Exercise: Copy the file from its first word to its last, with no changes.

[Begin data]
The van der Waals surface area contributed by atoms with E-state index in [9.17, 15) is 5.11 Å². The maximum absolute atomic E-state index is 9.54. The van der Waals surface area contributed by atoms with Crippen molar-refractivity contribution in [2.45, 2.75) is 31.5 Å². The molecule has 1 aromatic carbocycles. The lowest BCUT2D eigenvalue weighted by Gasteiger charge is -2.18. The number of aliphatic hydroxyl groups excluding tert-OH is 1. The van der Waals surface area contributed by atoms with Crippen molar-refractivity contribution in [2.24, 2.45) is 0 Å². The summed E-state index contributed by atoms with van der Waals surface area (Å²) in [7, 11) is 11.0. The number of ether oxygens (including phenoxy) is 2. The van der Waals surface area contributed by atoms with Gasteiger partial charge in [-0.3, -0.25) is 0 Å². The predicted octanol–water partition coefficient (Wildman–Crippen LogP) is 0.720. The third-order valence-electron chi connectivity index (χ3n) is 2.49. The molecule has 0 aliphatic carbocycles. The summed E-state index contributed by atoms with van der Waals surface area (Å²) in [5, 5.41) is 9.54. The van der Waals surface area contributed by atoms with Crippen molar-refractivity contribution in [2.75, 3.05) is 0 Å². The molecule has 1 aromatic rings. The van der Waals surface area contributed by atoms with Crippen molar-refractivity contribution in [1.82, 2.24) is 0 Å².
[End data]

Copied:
The van der Waals surface area contributed by atoms with E-state index in [9.17, 15) is 5.11 Å². The maximum absolute atomic E-state index is 9.54. The van der Waals surface area contributed by atoms with Crippen molar-refractivity contribution in [2.45, 2.75) is 31.5 Å². The molecule has 1 aromatic carbocycles. The lowest BCUT2D eigenvalue weighted by Gasteiger charge is -2.18. The number of aliphatic hydroxyl groups excluding tert-OH is 1. The van der Waals surface area contributed by atoms with Crippen molar-refractivity contribution in [2.24, 2.45) is 0 Å². The summed E-state index contributed by atoms with van der Waals surface area (Å²) in [7, 11) is 11.0. The number of ether oxygens (including phenoxy) is 2. The van der Waals surface area contributed by atoms with Gasteiger partial charge in [-0.3, -0.25) is 0 Å². The predicted octanol–water partition coefficient (Wildman–Crippen LogP) is 0.720. The third-order valence-electron chi connectivity index (χ3n) is 2.49. The molecule has 0 aliphatic carbocycles. The summed E-state index contributed by atoms with van der Waals surface area (Å²) in [5, 5.41) is 9.54. The van der Waals surface area contributed by atoms with Crippen molar-refractivity contribution in [2.75, 3.05) is 0 Å². The molecule has 1 aromatic rings. The van der Waals surface area contributed by atoms with Crippen molar-refractivity contribution in [1.82, 2.24) is 0 Å².